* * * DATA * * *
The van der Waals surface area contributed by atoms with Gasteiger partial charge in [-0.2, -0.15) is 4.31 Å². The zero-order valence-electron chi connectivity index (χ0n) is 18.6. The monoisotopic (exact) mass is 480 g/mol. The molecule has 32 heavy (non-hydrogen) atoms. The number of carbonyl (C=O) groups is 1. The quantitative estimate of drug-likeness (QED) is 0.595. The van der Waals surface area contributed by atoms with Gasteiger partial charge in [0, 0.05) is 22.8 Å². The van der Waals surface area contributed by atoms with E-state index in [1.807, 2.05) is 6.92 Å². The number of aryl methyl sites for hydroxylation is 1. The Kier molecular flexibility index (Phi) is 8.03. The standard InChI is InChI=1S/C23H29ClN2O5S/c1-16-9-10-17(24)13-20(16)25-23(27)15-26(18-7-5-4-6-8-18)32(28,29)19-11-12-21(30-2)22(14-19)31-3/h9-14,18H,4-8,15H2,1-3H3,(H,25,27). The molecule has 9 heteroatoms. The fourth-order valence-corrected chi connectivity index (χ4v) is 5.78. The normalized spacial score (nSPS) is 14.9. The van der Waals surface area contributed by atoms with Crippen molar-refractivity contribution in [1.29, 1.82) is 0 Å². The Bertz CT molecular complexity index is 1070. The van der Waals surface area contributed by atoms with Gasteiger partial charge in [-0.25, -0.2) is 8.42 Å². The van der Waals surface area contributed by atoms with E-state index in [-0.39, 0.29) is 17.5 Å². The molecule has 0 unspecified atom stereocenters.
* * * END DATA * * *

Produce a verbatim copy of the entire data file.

The van der Waals surface area contributed by atoms with Gasteiger partial charge in [-0.2, -0.15) is 4.31 Å². The zero-order valence-electron chi connectivity index (χ0n) is 18.6. The monoisotopic (exact) mass is 480 g/mol. The molecule has 32 heavy (non-hydrogen) atoms. The number of carbonyl (C=O) groups is 1. The quantitative estimate of drug-likeness (QED) is 0.595. The van der Waals surface area contributed by atoms with Gasteiger partial charge in [0, 0.05) is 22.8 Å². The van der Waals surface area contributed by atoms with E-state index in [1.807, 2.05) is 6.92 Å². The number of aryl methyl sites for hydroxylation is 1. The Kier molecular flexibility index (Phi) is 8.03. The standard InChI is InChI=1S/C23H29ClN2O5S/c1-16-9-10-17(24)13-20(16)25-23(27)15-26(18-7-5-4-6-8-18)32(28,29)19-11-12-21(30-2)22(14-19)31-3/h9-14,18H,4-8,15H2,1-3H3,(H,25,27). The molecule has 9 heteroatoms. The fourth-order valence-corrected chi connectivity index (χ4v) is 5.78. The normalized spacial score (nSPS) is 14.9. The van der Waals surface area contributed by atoms with Crippen molar-refractivity contribution in [1.29, 1.82) is 0 Å². The Bertz CT molecular complexity index is 1070. The van der Waals surface area contributed by atoms with Gasteiger partial charge in [-0.25, -0.2) is 8.42 Å². The van der Waals surface area contributed by atoms with E-state index in [-0.39, 0.29) is 17.5 Å². The molecule has 0 unspecified atom stereocenters.